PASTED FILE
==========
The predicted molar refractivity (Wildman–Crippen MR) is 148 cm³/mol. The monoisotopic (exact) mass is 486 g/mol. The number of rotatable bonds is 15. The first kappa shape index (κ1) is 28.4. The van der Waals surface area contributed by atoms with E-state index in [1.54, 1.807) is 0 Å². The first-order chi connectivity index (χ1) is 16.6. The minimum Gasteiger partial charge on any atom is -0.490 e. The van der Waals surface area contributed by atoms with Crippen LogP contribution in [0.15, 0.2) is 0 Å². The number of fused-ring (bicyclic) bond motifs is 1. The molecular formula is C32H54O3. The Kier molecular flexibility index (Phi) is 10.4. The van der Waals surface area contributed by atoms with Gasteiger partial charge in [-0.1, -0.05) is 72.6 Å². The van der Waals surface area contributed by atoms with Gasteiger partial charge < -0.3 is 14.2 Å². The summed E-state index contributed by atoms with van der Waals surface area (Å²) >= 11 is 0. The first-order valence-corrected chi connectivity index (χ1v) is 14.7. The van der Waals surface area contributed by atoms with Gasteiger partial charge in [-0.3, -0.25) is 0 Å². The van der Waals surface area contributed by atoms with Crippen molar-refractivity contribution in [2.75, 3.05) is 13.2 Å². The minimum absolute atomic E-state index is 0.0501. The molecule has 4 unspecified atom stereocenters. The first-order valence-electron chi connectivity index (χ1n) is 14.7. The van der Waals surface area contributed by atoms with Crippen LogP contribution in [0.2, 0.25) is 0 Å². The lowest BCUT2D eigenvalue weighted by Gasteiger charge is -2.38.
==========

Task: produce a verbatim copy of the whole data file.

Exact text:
The predicted molar refractivity (Wildman–Crippen MR) is 148 cm³/mol. The monoisotopic (exact) mass is 486 g/mol. The number of rotatable bonds is 15. The first kappa shape index (κ1) is 28.4. The van der Waals surface area contributed by atoms with E-state index in [1.54, 1.807) is 0 Å². The first-order chi connectivity index (χ1) is 16.6. The minimum Gasteiger partial charge on any atom is -0.490 e. The van der Waals surface area contributed by atoms with Crippen LogP contribution in [0.15, 0.2) is 0 Å². The number of fused-ring (bicyclic) bond motifs is 1. The molecular formula is C32H54O3. The Kier molecular flexibility index (Phi) is 10.4. The van der Waals surface area contributed by atoms with Gasteiger partial charge in [-0.1, -0.05) is 72.6 Å². The van der Waals surface area contributed by atoms with Gasteiger partial charge < -0.3 is 14.2 Å². The summed E-state index contributed by atoms with van der Waals surface area (Å²) >= 11 is 0. The first-order valence-corrected chi connectivity index (χ1v) is 14.7. The van der Waals surface area contributed by atoms with Gasteiger partial charge in [-0.3, -0.25) is 0 Å². The van der Waals surface area contributed by atoms with Crippen molar-refractivity contribution in [2.75, 3.05) is 13.2 Å². The minimum absolute atomic E-state index is 0.0501. The molecule has 4 unspecified atom stereocenters. The first-order valence-electron chi connectivity index (χ1n) is 14.7. The van der Waals surface area contributed by atoms with Crippen LogP contribution in [0.2, 0.25) is 0 Å². The lowest BCUT2D eigenvalue weighted by Gasteiger charge is -2.38.